We begin with the running step.2 The district court construed the running step as requiring “for each connection of a mobile unit with a Base Station, running at the Base Station a copy of the low-level protocol supporting only that connection and running at the Switch a corresponding separate copy of the high level protocol supporting only that connection.” J.A. 2 (emphasis added). Cisco contends that this step is never performed when its system is used, because its system employs a single copy of the protocol to support all the connected devices.
We agree with Cisco. First, Cisco's engineer testified that Cisco's system runs only one copy of the protocol to support multiple connected mobile devices. Specifically, he testified that Cisco's system “needs and uses only one copy of the protocol to support all 2,000 of those mobile devices․ The standard was written in a fashion that only one copy of the protocol is necessary to implement the standard.” J.A. 6268.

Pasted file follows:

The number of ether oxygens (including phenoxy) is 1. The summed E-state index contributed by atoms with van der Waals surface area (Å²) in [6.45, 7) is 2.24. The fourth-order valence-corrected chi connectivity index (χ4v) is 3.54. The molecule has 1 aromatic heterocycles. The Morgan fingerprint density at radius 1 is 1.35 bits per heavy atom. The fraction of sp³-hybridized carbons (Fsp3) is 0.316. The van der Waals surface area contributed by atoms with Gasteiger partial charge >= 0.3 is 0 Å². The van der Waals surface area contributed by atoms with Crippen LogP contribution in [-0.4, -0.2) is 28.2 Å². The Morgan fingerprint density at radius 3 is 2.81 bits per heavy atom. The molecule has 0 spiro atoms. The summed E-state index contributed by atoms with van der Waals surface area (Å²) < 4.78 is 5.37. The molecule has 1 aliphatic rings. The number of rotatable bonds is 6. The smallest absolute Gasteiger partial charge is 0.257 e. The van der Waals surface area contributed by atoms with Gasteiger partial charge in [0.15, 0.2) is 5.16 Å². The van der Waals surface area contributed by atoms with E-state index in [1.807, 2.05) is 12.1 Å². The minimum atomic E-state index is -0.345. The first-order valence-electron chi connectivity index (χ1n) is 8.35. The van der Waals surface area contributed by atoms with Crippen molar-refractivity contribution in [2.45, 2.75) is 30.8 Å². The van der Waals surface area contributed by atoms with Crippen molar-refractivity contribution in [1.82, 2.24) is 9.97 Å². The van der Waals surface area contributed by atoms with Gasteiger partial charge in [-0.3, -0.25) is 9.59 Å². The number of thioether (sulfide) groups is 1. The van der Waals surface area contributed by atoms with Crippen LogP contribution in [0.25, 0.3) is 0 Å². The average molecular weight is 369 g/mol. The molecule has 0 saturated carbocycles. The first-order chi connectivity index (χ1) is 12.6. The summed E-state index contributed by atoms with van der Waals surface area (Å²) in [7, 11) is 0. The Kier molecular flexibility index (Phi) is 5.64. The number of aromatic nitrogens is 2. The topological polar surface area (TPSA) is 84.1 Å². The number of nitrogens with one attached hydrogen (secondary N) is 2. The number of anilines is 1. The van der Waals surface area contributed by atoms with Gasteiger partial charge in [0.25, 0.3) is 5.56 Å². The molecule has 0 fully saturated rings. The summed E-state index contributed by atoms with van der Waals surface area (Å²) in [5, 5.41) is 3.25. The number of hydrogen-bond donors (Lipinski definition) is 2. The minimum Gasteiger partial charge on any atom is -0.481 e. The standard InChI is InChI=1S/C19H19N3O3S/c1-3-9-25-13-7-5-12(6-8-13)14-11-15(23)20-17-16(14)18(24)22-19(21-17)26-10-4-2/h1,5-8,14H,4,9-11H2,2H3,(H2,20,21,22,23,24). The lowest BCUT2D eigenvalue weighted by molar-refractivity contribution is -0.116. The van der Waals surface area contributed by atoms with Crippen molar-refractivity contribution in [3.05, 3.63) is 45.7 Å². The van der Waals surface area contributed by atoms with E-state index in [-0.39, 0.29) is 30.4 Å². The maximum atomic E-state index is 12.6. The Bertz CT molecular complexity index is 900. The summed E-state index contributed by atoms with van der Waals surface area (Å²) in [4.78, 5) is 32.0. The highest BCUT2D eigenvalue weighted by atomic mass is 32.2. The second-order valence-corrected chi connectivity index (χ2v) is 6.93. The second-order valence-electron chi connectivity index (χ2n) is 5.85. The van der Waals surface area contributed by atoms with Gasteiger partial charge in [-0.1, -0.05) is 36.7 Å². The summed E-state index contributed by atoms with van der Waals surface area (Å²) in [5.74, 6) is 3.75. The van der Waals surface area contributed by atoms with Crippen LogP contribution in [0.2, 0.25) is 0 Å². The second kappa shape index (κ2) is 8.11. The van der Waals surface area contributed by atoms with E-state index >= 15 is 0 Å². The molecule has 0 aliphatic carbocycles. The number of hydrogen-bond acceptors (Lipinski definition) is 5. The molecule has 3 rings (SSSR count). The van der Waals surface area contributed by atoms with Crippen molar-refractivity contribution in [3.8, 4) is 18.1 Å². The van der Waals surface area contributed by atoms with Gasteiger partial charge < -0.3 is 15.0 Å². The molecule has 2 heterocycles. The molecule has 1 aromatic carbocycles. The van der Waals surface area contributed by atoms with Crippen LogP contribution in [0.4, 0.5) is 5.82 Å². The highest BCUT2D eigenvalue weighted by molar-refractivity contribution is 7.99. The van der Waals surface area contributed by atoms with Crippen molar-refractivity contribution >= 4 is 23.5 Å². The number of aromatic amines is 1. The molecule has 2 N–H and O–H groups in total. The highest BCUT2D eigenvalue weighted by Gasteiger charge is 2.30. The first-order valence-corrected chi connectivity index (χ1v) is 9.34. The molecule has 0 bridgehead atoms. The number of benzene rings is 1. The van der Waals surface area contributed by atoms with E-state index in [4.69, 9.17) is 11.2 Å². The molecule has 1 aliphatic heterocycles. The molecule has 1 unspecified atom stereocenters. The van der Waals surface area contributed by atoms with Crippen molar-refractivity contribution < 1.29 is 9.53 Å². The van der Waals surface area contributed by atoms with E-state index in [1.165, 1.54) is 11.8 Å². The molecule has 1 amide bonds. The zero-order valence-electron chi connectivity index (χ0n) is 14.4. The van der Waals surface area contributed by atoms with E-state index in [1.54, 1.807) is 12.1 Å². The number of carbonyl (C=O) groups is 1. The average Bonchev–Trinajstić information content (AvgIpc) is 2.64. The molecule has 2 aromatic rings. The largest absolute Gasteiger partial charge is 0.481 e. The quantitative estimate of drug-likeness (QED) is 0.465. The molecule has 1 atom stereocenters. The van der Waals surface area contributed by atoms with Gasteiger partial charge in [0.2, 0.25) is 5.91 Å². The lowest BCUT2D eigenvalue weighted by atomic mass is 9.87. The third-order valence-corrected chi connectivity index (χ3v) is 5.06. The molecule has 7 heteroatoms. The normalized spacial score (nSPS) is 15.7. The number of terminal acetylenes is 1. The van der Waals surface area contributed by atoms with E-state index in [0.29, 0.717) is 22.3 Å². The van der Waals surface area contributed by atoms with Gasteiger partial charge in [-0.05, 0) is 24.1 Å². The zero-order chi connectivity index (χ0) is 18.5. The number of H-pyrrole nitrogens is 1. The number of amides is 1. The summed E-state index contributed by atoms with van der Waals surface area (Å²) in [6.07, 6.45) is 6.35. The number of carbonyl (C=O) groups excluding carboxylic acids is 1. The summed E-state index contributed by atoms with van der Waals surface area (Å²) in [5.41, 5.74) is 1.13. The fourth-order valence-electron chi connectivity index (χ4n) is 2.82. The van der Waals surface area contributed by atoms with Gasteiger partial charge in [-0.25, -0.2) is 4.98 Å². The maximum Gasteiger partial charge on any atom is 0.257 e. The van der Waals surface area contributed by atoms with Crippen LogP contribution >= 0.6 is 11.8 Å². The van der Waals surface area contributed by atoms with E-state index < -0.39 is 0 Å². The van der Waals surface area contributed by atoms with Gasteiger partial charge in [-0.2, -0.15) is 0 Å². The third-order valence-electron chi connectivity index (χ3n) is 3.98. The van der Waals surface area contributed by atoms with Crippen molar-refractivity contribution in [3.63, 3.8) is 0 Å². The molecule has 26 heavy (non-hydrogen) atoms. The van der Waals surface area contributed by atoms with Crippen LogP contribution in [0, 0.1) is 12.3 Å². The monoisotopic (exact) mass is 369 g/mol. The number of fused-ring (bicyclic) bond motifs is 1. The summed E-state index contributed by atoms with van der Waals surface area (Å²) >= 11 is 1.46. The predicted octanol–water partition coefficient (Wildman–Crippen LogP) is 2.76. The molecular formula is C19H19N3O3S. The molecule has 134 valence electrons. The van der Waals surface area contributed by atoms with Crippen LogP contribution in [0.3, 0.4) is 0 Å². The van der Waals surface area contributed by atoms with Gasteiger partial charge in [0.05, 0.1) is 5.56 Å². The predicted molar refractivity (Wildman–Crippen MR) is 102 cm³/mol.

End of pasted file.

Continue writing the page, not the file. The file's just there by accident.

Although Commil sought to establish otherwise through expert testimony, that testimony falls far short of supporting the jury verdict here. Specifically, Commil's expert testified that, at most, Cisco's devices track separate state information for each connected device. He opined that: “[T]he instructions, the protocol ․ it's a state machine. So this communication state that it is invoking in that communication represents a copy of the protocol that's unique to that one device that it's communicating with.” J.A. 6176; see also id. (“[A]ll of that information, with regard to that state that it's using for the communication, is its own copy of the protocol that's unique to that one communication path․”). But tracking separate state information for each device does not provide substantial evidence to satisfy a limitation that requires running a separate protocol copy for each device. Moreover, when pressed, Commil's expert conceded that Cisco's system supports multiple connected devices at the same time, but only runs one copy of the protocol at any one time. J.A. 6204, 6018. In light of this testimony, a reasonable jury could not have found that Cisco's devices run a separate copy of the protocol for each connected device.